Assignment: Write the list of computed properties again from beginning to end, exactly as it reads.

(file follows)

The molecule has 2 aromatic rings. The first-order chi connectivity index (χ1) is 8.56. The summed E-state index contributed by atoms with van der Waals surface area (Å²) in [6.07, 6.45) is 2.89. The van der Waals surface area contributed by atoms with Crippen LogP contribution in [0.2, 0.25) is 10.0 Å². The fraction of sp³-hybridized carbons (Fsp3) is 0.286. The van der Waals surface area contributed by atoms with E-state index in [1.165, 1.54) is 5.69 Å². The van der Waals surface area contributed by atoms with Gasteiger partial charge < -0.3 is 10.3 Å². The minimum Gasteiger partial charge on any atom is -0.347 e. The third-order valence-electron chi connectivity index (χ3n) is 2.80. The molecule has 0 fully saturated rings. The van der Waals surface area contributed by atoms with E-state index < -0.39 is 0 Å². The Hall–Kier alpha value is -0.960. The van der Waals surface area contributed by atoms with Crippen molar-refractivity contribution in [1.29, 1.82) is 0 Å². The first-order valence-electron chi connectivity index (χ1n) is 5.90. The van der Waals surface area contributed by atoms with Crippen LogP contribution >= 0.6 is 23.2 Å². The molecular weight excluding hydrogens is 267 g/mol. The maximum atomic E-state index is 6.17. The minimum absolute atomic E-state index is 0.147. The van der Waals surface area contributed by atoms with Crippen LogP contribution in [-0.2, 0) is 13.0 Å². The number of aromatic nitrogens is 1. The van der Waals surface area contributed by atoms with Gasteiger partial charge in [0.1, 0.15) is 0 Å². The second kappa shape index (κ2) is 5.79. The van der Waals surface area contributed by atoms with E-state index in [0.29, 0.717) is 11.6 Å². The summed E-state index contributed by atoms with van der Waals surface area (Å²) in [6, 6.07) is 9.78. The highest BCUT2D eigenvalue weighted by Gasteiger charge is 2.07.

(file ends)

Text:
The molecule has 2 aromatic rings. The first-order chi connectivity index (χ1) is 8.56. The summed E-state index contributed by atoms with van der Waals surface area (Å²) in [6.07, 6.45) is 2.89. The van der Waals surface area contributed by atoms with Crippen LogP contribution in [0.2, 0.25) is 10.0 Å². The fraction of sp³-hybridized carbons (Fsp3) is 0.286. The van der Waals surface area contributed by atoms with E-state index in [1.165, 1.54) is 5.69 Å². The van der Waals surface area contributed by atoms with Gasteiger partial charge < -0.3 is 10.3 Å². The minimum Gasteiger partial charge on any atom is -0.347 e. The third-order valence-electron chi connectivity index (χ3n) is 2.80. The molecule has 0 fully saturated rings. The van der Waals surface area contributed by atoms with E-state index < -0.39 is 0 Å². The Hall–Kier alpha value is -0.960. The van der Waals surface area contributed by atoms with Crippen molar-refractivity contribution in [1.29, 1.82) is 0 Å². The first-order valence-electron chi connectivity index (χ1n) is 5.90. The van der Waals surface area contributed by atoms with Crippen LogP contribution >= 0.6 is 23.2 Å². The molecular weight excluding hydrogens is 267 g/mol. The maximum atomic E-state index is 6.17. The minimum absolute atomic E-state index is 0.147. The van der Waals surface area contributed by atoms with Crippen LogP contribution in [-0.2, 0) is 13.0 Å². The number of aromatic nitrogens is 1. The van der Waals surface area contributed by atoms with Gasteiger partial charge in [0.1, 0.15) is 0 Å². The second kappa shape index (κ2) is 5.79. The van der Waals surface area contributed by atoms with E-state index in [0.29, 0.717) is 11.6 Å². The summed E-state index contributed by atoms with van der Waals surface area (Å²) in [6, 6.07) is 9.78. The highest BCUT2D eigenvalue weighted by Gasteiger charge is 2.07.